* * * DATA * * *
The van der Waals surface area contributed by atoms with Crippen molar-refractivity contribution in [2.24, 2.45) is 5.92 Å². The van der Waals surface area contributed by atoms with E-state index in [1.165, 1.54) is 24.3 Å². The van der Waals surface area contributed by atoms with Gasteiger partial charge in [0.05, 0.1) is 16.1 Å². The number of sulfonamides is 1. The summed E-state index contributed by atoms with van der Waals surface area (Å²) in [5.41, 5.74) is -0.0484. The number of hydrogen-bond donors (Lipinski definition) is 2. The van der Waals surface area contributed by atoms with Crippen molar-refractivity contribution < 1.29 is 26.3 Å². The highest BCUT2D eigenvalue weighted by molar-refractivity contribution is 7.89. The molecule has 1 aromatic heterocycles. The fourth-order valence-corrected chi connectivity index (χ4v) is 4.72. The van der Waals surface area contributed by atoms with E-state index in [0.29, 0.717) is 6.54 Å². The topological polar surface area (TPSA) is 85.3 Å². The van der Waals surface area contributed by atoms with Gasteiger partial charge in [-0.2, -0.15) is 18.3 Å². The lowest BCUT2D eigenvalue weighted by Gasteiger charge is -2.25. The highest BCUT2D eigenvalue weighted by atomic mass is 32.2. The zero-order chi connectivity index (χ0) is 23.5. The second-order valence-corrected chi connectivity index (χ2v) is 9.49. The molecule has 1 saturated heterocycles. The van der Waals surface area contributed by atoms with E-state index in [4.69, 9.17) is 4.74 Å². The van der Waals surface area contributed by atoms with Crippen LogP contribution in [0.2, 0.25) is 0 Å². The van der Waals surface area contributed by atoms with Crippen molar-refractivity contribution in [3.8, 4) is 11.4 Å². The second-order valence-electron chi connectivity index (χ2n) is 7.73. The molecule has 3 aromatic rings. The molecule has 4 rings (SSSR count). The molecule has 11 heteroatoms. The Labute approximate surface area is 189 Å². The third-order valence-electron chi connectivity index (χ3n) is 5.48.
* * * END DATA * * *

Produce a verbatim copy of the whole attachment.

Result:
The van der Waals surface area contributed by atoms with Crippen molar-refractivity contribution in [2.24, 2.45) is 5.92 Å². The van der Waals surface area contributed by atoms with E-state index in [1.165, 1.54) is 24.3 Å². The van der Waals surface area contributed by atoms with Gasteiger partial charge in [0.05, 0.1) is 16.1 Å². The number of sulfonamides is 1. The summed E-state index contributed by atoms with van der Waals surface area (Å²) in [5.41, 5.74) is -0.0484. The number of hydrogen-bond donors (Lipinski definition) is 2. The van der Waals surface area contributed by atoms with Crippen molar-refractivity contribution < 1.29 is 26.3 Å². The highest BCUT2D eigenvalue weighted by molar-refractivity contribution is 7.89. The molecule has 1 aromatic heterocycles. The fourth-order valence-corrected chi connectivity index (χ4v) is 4.72. The van der Waals surface area contributed by atoms with E-state index in [0.29, 0.717) is 6.54 Å². The topological polar surface area (TPSA) is 85.3 Å². The van der Waals surface area contributed by atoms with Gasteiger partial charge in [-0.2, -0.15) is 18.3 Å². The lowest BCUT2D eigenvalue weighted by Gasteiger charge is -2.25. The highest BCUT2D eigenvalue weighted by atomic mass is 32.2. The zero-order chi connectivity index (χ0) is 23.5. The second-order valence-corrected chi connectivity index (χ2v) is 9.49. The molecule has 1 saturated heterocycles. The van der Waals surface area contributed by atoms with E-state index in [4.69, 9.17) is 4.74 Å². The van der Waals surface area contributed by atoms with Crippen LogP contribution in [0.2, 0.25) is 0 Å². The van der Waals surface area contributed by atoms with Crippen molar-refractivity contribution in [3.8, 4) is 11.4 Å². The second-order valence-electron chi connectivity index (χ2n) is 7.73. The molecule has 3 aromatic rings. The molecule has 4 rings (SSSR count). The molecule has 11 heteroatoms. The Labute approximate surface area is 189 Å². The third-order valence-electron chi connectivity index (χ3n) is 5.48.